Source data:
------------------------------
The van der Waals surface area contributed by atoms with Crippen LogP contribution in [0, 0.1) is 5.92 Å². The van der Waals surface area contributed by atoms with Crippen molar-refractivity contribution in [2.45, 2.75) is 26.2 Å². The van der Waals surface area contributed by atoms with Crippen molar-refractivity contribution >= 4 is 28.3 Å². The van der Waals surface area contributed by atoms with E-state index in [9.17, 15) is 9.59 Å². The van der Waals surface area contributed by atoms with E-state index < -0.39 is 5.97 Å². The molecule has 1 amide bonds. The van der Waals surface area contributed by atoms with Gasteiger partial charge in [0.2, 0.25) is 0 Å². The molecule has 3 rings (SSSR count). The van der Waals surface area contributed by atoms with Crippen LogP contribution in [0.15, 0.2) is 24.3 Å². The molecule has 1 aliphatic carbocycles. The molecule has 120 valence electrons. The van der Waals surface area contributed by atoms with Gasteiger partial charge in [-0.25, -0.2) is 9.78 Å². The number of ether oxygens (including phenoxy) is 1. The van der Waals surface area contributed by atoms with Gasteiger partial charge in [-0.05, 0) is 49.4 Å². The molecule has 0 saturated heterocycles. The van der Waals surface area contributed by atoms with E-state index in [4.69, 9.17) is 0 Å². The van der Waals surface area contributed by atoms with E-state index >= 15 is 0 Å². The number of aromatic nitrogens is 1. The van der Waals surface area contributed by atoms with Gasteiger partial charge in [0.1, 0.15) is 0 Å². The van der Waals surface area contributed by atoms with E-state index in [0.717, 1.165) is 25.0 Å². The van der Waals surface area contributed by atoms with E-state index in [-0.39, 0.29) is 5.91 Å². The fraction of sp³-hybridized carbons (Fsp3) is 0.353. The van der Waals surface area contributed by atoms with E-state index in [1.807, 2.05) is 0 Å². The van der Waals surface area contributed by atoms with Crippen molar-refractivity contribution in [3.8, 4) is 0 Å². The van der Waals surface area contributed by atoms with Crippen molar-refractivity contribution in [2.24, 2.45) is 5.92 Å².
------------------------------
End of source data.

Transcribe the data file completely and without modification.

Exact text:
The van der Waals surface area contributed by atoms with Crippen LogP contribution in [0, 0.1) is 5.92 Å². The van der Waals surface area contributed by atoms with Crippen molar-refractivity contribution in [2.45, 2.75) is 26.2 Å². The van der Waals surface area contributed by atoms with Crippen molar-refractivity contribution >= 4 is 28.3 Å². The van der Waals surface area contributed by atoms with E-state index in [9.17, 15) is 9.59 Å². The van der Waals surface area contributed by atoms with E-state index < -0.39 is 5.97 Å². The molecule has 1 amide bonds. The van der Waals surface area contributed by atoms with Gasteiger partial charge in [0.2, 0.25) is 0 Å². The molecule has 3 rings (SSSR count). The van der Waals surface area contributed by atoms with Crippen LogP contribution in [0.15, 0.2) is 24.3 Å². The molecule has 1 aliphatic carbocycles. The molecule has 120 valence electrons. The van der Waals surface area contributed by atoms with Gasteiger partial charge in [-0.25, -0.2) is 9.78 Å². The number of ether oxygens (including phenoxy) is 1. The van der Waals surface area contributed by atoms with Gasteiger partial charge in [-0.05, 0) is 49.4 Å². The molecule has 0 saturated heterocycles. The van der Waals surface area contributed by atoms with E-state index in [4.69, 9.17) is 0 Å². The van der Waals surface area contributed by atoms with E-state index >= 15 is 0 Å². The number of aromatic nitrogens is 1. The van der Waals surface area contributed by atoms with Gasteiger partial charge in [0.1, 0.15) is 0 Å². The van der Waals surface area contributed by atoms with E-state index in [0.717, 1.165) is 25.0 Å². The van der Waals surface area contributed by atoms with E-state index in [-0.39, 0.29) is 5.91 Å². The fraction of sp³-hybridized carbons (Fsp3) is 0.353. The van der Waals surface area contributed by atoms with E-state index in [1.807, 2.05) is 0 Å². The van der Waals surface area contributed by atoms with Crippen molar-refractivity contribution in [3.8, 4) is 0 Å². The van der Waals surface area contributed by atoms with Crippen molar-refractivity contribution in [2.24, 2.45) is 5.92 Å².